Faculty of law blogs / UNIVERSITY OF OXFORD

Artificial Intelligence Systems as Inventors?


Time to read

2 Minutes


Josef Drexl
Professor, Max Planck Institute
Reto Hilty
Professor, Max Planck Institute
Daria Kim
Researcher, Max Planck Institute
Peter R. Slowinski
Researcher, Max Planck Institute

The question of whether artificial intelligence (AI) can be deemed an inventor under patent law has been litigated world-wide. Previously, the US District Court for the Eastern District of Virginia, the Intellectual Property and Commercial Court of Taiwan and, most recently, the UK Court of Appeal dismissed the claim that a non-human entity can be recognised as an inventor under the respective national patent law. An analogous question is currently pending appeal at the European Patent Office. In view of this emerging case-law, the Max Planck Institute for Innovation and Competition (Munich, Germany) issued a Position Statement commenting on the recent decision by the Federal Court of Australia (FCA) that acknowledged an AI system DABUS as the inventor under Australian patent law.

In response to the arguments provided by the judge of the FCA, the authors of the Position Statement argue that the literal interpretation of the term ‘inventor’ as an ‘agent noun’ is insufficient to conclude that non-human entities can be deemed inventors for the purposes of patent law, that the silence of patent law regarding non-human inventors cannot be interpreted as implicit recognition, and that denying the inventor entitlement for AI systems would equally contribute to legal certainty. The authors of the Position Statement highlight that, while the decision of the FCA appears ground-breaking at first sight, it was mostly based on the unverified assumptions regarding the technical capabilities of AI systems in general and DABUS in particular. The prima facie recognition of DABUS as an ‘autonomous inventor’ can promote public confusion about the factual basis of the court decision and, more broadly, the state of art in AI research. In addition, it can instigate public resentment against the unjustifiably granted patent rights, given that patents impose welfare costs in the form of prices above a competitive level.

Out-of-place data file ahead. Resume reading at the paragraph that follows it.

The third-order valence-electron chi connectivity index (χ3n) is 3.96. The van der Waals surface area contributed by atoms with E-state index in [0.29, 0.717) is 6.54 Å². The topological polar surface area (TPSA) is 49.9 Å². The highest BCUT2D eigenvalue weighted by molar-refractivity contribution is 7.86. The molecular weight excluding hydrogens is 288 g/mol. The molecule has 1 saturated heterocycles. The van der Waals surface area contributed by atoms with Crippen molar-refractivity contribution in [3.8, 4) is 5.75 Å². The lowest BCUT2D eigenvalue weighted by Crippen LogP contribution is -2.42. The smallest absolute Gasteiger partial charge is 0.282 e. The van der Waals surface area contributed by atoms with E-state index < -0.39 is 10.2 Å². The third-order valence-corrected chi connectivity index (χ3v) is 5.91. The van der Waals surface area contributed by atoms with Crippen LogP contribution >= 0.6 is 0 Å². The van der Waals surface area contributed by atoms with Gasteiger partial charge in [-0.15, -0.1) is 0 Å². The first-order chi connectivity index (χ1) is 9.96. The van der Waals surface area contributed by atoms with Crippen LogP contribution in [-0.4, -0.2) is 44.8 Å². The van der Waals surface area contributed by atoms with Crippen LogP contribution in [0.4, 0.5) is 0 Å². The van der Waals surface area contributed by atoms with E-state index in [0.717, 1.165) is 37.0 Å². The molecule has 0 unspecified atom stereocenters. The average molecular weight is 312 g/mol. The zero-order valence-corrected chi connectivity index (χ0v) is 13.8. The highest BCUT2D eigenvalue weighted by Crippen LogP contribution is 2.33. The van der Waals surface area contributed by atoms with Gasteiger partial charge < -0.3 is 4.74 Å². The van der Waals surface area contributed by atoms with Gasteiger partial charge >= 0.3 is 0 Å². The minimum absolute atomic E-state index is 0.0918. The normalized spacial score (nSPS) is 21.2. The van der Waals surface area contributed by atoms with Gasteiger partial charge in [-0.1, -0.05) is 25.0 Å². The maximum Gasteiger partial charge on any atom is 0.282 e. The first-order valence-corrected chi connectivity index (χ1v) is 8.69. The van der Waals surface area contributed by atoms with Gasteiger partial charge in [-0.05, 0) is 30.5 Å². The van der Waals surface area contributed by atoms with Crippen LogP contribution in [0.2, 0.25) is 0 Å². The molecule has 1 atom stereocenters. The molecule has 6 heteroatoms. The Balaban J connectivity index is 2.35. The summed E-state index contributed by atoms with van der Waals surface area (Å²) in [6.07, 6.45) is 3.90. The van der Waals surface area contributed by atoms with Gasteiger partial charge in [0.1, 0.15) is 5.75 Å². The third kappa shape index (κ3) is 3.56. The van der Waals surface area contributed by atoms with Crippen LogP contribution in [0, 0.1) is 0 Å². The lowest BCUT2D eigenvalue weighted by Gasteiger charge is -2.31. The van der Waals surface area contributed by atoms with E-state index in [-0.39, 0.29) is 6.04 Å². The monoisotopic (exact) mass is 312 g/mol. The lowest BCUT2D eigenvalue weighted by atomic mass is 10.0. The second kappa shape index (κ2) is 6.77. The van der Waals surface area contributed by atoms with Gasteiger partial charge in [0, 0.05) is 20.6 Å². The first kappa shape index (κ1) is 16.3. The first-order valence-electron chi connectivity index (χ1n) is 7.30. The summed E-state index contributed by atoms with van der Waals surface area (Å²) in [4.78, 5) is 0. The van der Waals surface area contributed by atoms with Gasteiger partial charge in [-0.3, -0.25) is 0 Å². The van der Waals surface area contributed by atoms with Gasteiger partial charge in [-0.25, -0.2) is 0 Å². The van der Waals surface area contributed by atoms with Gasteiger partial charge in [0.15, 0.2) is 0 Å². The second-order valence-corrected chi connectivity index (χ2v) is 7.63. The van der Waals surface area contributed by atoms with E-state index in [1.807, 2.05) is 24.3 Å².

The legal consequences of the judgment are potentially far-reaching. The FTC held that, pursuant to Australian law, the one who owns and controls DABUS and owns the computer on which DABUS operates can also claim ownership in an invention generated by using DABUS as a tool. However, the FCA decision does not draw a distinction between the assumed capacity of AI systems to invent autonomously and the application of AI systems as computational techniques based on mathematical optimisation and statistical principles in the process of developing an invention. In this regard, the judge’s assumption that the recognition of AI systems as inventors would promote innovation appears speculative and highly dubious. Rather than promoting innovation, the decision might have a discouraging effect on third-party developers of case-specific AI applications and AI-based products and services.

Overall, it is argued that, if at some point AI systems might be able to invent autonomously, the question that should be addressed in the first place is whether, from a social welfare perspective, inventions generated without human input should merit patent protection at all. While the Position Statement responds primarily to the decision of the FCA, the arguments put forward can be of relevance for any jurisdiction dealing with the question of whether an AI system can or should be deemed an inventor under patent law.

Josef Drexl is a Professor at the Max Planck Institute.

Reto Hilty is a Professor at the Max Planck Institute.

Daria Kim is a Researcher at the Max Planck Institute.

Peter R. Slowinski is a Researcher at the Max Planck Institute.


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